a ton
> of DVD-Writers out there.
> Every single one comes bundled with some DVD-writing software. Some
got Nero
> 6, some got Nero 7, some got Nero Express, some got Nero something
> Some got a software suite from NTI. Some got a Roxio product. There
> twenty different versions of Roxio burning thingies. Many come with
> I've never heard of.
> And by the way, when my husband, a sighted electrical engineer and
> experienced computer user, installed a scaled-down Nero that came with
> writer, it dragged in a lot of junk like the Yahoo toolbar, which he
> want and had trouble removing. His Nero also clobbered Safe Mode, a
> bug he read about online, and it took him hours to get his system back
> the way it was before. I love bundled software!!!
> So, already I've used about six different CD-burning programs and my
> favorite one is the Linux command line tool. Rick did a great job with
> but who knows if the Nero that comes with the DVD-Writer I buy is even
> to the Nero that he reviewed. The "express" and "limited" versions of
> product often have a completely different interface.
> So, OK, I figure I'll just download some shareware and pick an
> burner that will probably work with the hardware I plan to buy.
Yesterday I
> downloaded and tried three programs, "Swift Burning Wizard" "Deep
> and "Zip backup to CD". All were reviewed as having a very bare-bones
> interface, using few system resources and being particularly good for
> archiving files.
> All of them wanted to "create projects" "create a data CD" "build a CD
> Image" and were set up for you to drag and drop icons hither and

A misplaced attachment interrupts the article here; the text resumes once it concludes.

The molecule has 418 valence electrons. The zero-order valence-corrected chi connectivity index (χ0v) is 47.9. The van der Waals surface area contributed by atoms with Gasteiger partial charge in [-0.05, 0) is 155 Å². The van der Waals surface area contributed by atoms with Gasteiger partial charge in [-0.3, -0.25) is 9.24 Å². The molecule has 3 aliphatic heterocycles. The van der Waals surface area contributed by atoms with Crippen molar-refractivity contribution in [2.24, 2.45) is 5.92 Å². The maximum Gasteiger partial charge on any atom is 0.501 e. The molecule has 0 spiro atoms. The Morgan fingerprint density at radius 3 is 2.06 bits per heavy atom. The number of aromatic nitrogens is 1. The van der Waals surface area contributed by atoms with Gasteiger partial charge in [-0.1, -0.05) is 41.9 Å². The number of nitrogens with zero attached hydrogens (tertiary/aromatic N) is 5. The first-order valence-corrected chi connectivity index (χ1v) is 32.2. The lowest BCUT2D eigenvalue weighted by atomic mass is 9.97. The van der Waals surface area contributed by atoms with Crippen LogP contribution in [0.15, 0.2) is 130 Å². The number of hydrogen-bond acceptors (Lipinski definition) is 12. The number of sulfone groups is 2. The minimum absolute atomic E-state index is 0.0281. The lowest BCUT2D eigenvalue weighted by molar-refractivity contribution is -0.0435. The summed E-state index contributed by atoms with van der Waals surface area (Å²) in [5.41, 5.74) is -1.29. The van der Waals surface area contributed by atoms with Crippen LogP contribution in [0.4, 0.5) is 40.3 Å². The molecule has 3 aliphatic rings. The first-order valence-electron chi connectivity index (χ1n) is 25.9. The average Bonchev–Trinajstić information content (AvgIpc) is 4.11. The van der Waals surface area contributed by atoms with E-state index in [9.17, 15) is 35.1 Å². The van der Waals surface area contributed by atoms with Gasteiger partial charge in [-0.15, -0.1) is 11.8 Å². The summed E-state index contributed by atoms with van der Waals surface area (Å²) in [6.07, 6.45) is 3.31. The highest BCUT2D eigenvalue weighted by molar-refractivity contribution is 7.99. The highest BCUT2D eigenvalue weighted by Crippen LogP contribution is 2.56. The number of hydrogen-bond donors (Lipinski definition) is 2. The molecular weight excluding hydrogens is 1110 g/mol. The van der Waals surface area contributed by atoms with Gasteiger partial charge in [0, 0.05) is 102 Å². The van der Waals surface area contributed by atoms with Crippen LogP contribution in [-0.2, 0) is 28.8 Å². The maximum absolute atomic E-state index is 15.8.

> They could create auto-run scripts and playlists and for all I know
> sinks. Why does software have all this extra and unnecessary
complexity! I
> want to just select my files, and click a write to CD button. I don't
> to create projects and mess around with a ton of dialog boxes.  I want
> program to be smart enough to cope when my data fills more than one
CD. Like
> why can't a program just tell you that it will need 4 CDS and start
> All three of these supposedly simple programs weren't simple, and more
> important, were not very accessible. With a lot of poking around, I
> burn a CD, but to do it on a daily basis, in a busy work environment
where I
> am constantly interrupted, forget it!
> Then I listened to Tony's cast about the inaccessibility of Spyware
> -- I have a rebuttal for that, but that's a different story -- and I
> very frustrated. The reality is that software is a lot less accessible
> it used to be.
> So to fight back, we need to find ways to communicate with developers
> language they understand about the problem. It isn't enough to say,
> Mr. Programmer: your software doesn't work with JAWS". We need to tell
> exactly what doesn't work, why and how to fix it.
> I propose that since I like to write, and know how to program, sort of
> anyway,  that I write a draft letter to developers and then we do a
> brainstorming chat and all attempt to improve it.
> Once we have a good letter, we can easily tailor it for our individual
> needs, and send it off to developers when we try to use an
> program. I'd concentrate on shareware and low-cost software that is
sold by
> small companies online. For example, I'd talk to Patrick about Spybot
> I'd talk to Symantech about Norton Anti-virus.
> Your thoughts, please. Should we do a chat on this? Should I craft up
> draft?
> --Debee
> * The biggest problem with communication is the illusion that it has
> occurred.